There we have the difference. The abusers and the squealers, so to speak. I choose the word squealer carefully, as that is the term I recall from my first playground experiences in school. The implied threat I felt at times, though I could not have put it in perspective or words as a child, was that if I squealed about another's misdeed, I would be kicked off the playground--alone. Of course, love and respect by pals verified my personhood and gave me the security I needed. So, rarely did I have the courage to squeal. To be labeled a rat was equivalent to doom! And so it was/is all over America and maybe in much of the world as well. My basic conflict was between what I knew to be right and the acceptance and regard of my peers whose approval I also needed as my personal support system.

Islam makes much of behavior. Behave in the prescribed manner and you will have the support of your group. Radical mullahs and terrorists merely take this "devotion" to the extreme. To be a Darby in the world of Islam is to be an apostate--the most despicable person possible. Apostates may be killed on sight once identified, or even killed on suspicion! American society may be less extreme, but it is not different fundamentally. The basic issue is the same in both camps.

Psychological Perspective
Return to Menu

The power to resist coercion arises from a person's internal locus of control. That is, his or her ability to determine one's own destiny, not to be coerced. In contrast, those coerced by others are assuming an external locus of control. Too often, the latter rise to positions of command or governance. Such people have authoritarian personalities (Visit Milgram and Adorno for more complete descriptions.) Philip Zimbardo, a renowned psychologist, has this to say about Abu Ghraib, in the Boston Globe:

    "If only this were about a few bad apples. It's more likely that a few "good apples" were "corrupted by an evil barrel." In 1971, I designed the famous Stanford Prison Experiment, in which student volunteers role-played prisoners and guards in a simulated prison. We had to call off the experiment after six days because the "guards" were becoming alarmingly sadistic even though the whole thing was a game. Some of what they did to the "prisoners"--stripping them, hooding them, forcing them to simulate sodomy--eerily resembles events at Abu Ghraib. The lesson is as simple as it is chilling: When people are given permission by a higher authority to suspend their moral values, they quickly devolve into savagery."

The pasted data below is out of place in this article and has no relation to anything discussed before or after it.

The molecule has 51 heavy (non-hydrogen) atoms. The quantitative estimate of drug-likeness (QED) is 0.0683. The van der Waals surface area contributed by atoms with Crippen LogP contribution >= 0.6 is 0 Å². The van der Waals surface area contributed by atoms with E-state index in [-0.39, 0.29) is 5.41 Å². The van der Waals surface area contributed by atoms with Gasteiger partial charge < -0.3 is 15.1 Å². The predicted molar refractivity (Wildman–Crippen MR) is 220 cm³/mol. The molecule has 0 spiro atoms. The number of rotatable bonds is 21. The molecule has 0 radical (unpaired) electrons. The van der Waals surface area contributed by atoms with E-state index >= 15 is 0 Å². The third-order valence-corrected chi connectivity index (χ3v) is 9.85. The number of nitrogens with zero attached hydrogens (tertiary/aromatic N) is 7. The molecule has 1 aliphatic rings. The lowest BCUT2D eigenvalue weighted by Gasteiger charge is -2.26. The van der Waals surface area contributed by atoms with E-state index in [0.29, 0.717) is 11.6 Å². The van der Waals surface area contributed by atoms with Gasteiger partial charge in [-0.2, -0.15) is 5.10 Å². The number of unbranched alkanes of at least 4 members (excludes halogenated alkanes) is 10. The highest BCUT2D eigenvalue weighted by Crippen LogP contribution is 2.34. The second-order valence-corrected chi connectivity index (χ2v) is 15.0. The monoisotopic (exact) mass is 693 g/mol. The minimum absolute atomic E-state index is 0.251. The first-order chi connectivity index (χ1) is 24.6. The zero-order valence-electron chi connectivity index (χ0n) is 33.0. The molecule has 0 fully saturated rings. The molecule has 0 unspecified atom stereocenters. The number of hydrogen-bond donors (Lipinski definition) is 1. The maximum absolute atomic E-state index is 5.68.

Zimbardo's student cohort was not composed of roughnecks. All participants were from middle and upper classes, and certainly quite bright. If this can happen among such people, why are we surprised by Abu Ghraib? Do we have our heads in the sand?! Zimbardo, in his book, "The Lucifer Effect" reported only a couple of students in a cohort of two dozen who went against the grain. [This is about the same frequency Milgam found in authoritarianism at Yale.] Zimbardo's result is most chilling; it predicted My Lai, Abu Ghraib, and the Rwandan massacre. In each case, supervision was lacking.

Each of us can and must balance the degrees to which we follow our internal locus of control relative to external pressures to follow the crowd. Do we set out our own destiny or do we follow the maps of others? In short, do we emulate the lockstep of Hitler's supporters or do we learn to think for ourselves? This issue lies at the very heart of American society, and of course, much of Islam, Judaism, and Christianity as well.

Now that we know an essence, we can do something for the next generation even as it may be too late for many of us. Just maybe we can begin turning the world away from terror as a means to effect political, plutocratic or religious goals. This possibility has profound ramifications. To the extent our families, society, and school systems teach and reward individuality and originality, to that extent we can resist coercion to violate established laws--not to mention human decency, morality and corporate ethics. Grainer and England exemplify the external locus of control near its worst perhaps. See Witch Hunters or Hitler for worse. Sutton, Kimbro and Darby are examples of the power of an internal locus of control . In true Authoritarian fashion, Bush and Rumsfeld are wrapping themselves with righteous indignation and vows to cure the problem. The cures they are setting out to bring about are mere Band-Aids intended to serve their political purposes.

For more on this critical topic see: Activate Your Potential.

For different slants on this issue, see Anahad O'Conner, NYT, 14 May 2004, Page A11, and Robert J. Lifton, The Nation, 31 May 2004, Page 4.

An anecdote.
Return to Menu

One Person's Journey to Self Enlightenment
(Toward an internal Locus of Control)

      I don't know much about ants, except that the big red ants that lives on the Mojave desert can give you a healthy sting when you step on them with your barefoot. When I was about nine, I went to war against the ants in our backyard. First I caved in all the anthills. Of course, the next day in Antville it was business as usual. So I found a shovel and dug deep, smashing all to be seen in blitzkrieg fashion. That worked better, but three days later it was again as if nothing had happened. Then I got to thinking about how I might waylay them. This led to a crumbs-and-ambush technique which had no effect at all. When I asked for poison, the only kind available was some Flit that had to be rationed for killing flies, and wiser heads knew even ant poison was a losing game where we lived.